Step 5

Finish off the current button, by creating its lower section using a copy (Control-C > Control-F) of the shapes that we’ve just grouped, which we will horizontally and vertically reflect (right click > Transform > Reflect > Horizontal and Vertical) and then position as seen in the reference image. Once you’re done, select and group (Control-G) the two sections together, before moving on to the next button.

finishing off the repeat button

15. How to Create the Playlist Button

Next, we’re going to take a couple of moments and create the playlist button, so make sure you’ve positioned yourself onto a new Artboard, and let’s get started.

Step 1

Create the little horizontal lines using two 14 px wide 4 px thick Strokes (#152730) with a Round Cap, positioned 4 px above a smaller 4 px wide one (#152730), which we will group (Control-G) and then align to the active drawing area’s top-left edge.

Step 2

Start working on the musical note by creating its lower body using a 10 x 8 px ellipse with a 4 px thick Stroke (#EF815B), which we will align to the active drawing area’s bottom edge, positioning it at a distance of 4 px from its right edge.

creating and positioning the main shape for the lower section of the musical note

Step 3

Finish off the note, and with it the icon itself, by drawing its stem using a 4 px thick Stroke (#EF815B) with a Round Cap and Join using the reference image as your main guide. Take your time, and once you’re done, select and group (Control-G) all of its composing shapes together before moving on to the next one.

finishing off the playlist button

16. How to Create the Add to Playlist Button

Assuming you’ve finished working on the previous button, make your way to the next Artboard and let’s start working on our next item.

Step 1

Kick things off by creating the horizontal detail lines using two 24 px wide 4 px thick Strokes (#152730) with a Round Cap, vertically stacked 4 px above two smaller 10 px ones (#152730), which we will group (Control-G) and then center align to the active drawing area’s left edge.

creating the main shapes for the left section of the add to playlist button

Step 2

Start working on the little plus sign by creating the vertical segment using an 8 px tall 4 px thick Stroke line (#EF815B) with a Round Cap, which we will align to the active drawing area’s bottom edge, positioning it at a distance of 4 px from its right edge.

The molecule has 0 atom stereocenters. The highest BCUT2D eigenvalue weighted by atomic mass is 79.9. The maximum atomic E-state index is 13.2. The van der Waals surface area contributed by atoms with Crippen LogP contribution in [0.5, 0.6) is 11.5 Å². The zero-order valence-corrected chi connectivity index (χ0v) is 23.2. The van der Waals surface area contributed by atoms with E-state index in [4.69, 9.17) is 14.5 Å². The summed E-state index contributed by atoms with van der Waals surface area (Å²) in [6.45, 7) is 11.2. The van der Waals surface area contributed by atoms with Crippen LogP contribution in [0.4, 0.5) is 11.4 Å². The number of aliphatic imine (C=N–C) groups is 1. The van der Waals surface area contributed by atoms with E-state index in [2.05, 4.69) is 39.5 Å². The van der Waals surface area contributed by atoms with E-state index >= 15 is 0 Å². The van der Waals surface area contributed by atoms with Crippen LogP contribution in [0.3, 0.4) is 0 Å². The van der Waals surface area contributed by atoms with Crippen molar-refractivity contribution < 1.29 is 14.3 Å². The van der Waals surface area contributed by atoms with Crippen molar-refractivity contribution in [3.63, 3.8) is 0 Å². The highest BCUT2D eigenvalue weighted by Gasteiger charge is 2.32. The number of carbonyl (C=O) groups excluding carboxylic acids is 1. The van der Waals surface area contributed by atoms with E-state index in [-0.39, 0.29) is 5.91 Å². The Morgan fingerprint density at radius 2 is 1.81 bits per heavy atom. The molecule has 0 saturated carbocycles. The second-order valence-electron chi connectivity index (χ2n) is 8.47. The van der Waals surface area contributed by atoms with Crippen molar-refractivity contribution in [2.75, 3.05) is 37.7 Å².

creating and positioning the main shape for the vertical section of the plus symbol

Step 3

Finish off the plus sign, and with it the button itself, by adding the horizontal segment using an 8 px thick Stroke (#EF815B) with a Round Cap, which we will center align to the previously created segment. Once you’re done, select and group (Control-G) the two together, doing the same for the entire button afterwards.

finishing off the add to playlist button

17. How to Create the Download Button

Position yourself onto the fourth and last row of Artboards, and let’s start working on button number 13.

Step 1

Create the main shape for the box using a 24 x 6 px rectangle with a 4 px thick Stroke (#EF815B) with a Round Cap and Join, which we will center align to the active drawing area’s bottom edge.

creating and positioning the main shape for the bottom section of the download button

Step 2

Open up the path of the shape that we’ve just created, by adding a new anchor point to the center of its top edge using the Add Anchor Point Tool (+), which we will then remove using the Delete Anchor Point Tool (-).

opening up the path of the bottom section of the download button

Step 3

Start working on the down-facing arrow, by creating its main body using an 18 px tall 4 px thick Stroke (#152730) with a Round Cap, which we will center align to the active drawing area’s top edge.

creating the main body for the down facing arrow of the download button

Step 4

Finish off the arrow, and with it the button itself, by drawing the down-facing head using a 4 px thick Stroke (#152730) with a Round Cap and Join. Once you’re done, select and group (Control-G) the arrow’s composing shapes together, making sure to do the same for the entire button afterwards.

finishing off the download button